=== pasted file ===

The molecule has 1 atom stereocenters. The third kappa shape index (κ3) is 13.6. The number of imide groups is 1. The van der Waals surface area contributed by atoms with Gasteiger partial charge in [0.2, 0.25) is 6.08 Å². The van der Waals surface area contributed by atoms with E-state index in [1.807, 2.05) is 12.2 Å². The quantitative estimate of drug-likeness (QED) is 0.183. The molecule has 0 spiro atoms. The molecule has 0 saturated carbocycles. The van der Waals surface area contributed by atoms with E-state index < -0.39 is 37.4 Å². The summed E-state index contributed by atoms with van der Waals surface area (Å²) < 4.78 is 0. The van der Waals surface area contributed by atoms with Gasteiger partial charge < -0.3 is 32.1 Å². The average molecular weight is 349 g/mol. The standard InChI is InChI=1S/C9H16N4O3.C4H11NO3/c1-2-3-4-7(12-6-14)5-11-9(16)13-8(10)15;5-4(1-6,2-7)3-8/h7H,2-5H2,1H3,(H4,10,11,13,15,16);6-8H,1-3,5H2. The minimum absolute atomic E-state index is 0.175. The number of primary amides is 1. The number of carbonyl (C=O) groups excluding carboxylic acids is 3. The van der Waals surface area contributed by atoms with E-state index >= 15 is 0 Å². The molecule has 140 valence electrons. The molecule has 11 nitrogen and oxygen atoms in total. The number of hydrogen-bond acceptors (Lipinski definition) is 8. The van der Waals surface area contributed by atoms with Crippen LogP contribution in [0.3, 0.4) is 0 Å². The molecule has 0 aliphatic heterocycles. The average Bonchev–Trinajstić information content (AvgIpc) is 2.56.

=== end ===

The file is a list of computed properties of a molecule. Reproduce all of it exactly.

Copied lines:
The molecule has 1 atom stereocenters. The third kappa shape index (κ3) is 13.6. The number of imide groups is 1. The van der Waals surface area contributed by atoms with Gasteiger partial charge in [0.2, 0.25) is 6.08 Å². The van der Waals surface area contributed by atoms with E-state index in [1.807, 2.05) is 12.2 Å². The quantitative estimate of drug-likeness (QED) is 0.183. The molecule has 0 spiro atoms. The molecule has 0 saturated carbocycles. The van der Waals surface area contributed by atoms with E-state index < -0.39 is 37.4 Å². The summed E-state index contributed by atoms with van der Waals surface area (Å²) < 4.78 is 0. The van der Waals surface area contributed by atoms with Gasteiger partial charge < -0.3 is 32.1 Å². The average molecular weight is 349 g/mol. The standard InChI is InChI=1S/C9H16N4O3.C4H11NO3/c1-2-3-4-7(12-6-14)5-11-9(16)13-8(10)15;5-4(1-6,2-7)3-8/h7H,2-5H2,1H3,(H4,10,11,13,15,16);6-8H,1-3,5H2. The minimum absolute atomic E-state index is 0.175. The number of primary amides is 1. The number of carbonyl (C=O) groups excluding carboxylic acids is 3. The van der Waals surface area contributed by atoms with E-state index >= 15 is 0 Å². The molecule has 140 valence electrons. The molecule has 11 nitrogen and oxygen atoms in total. The number of hydrogen-bond acceptors (Lipinski definition) is 8. The van der Waals surface area contributed by atoms with Crippen LogP contribution in [0.3, 0.4) is 0 Å². The molecule has 0 aliphatic heterocycles. The average Bonchev–Trinajstić information content (AvgIpc) is 2.56.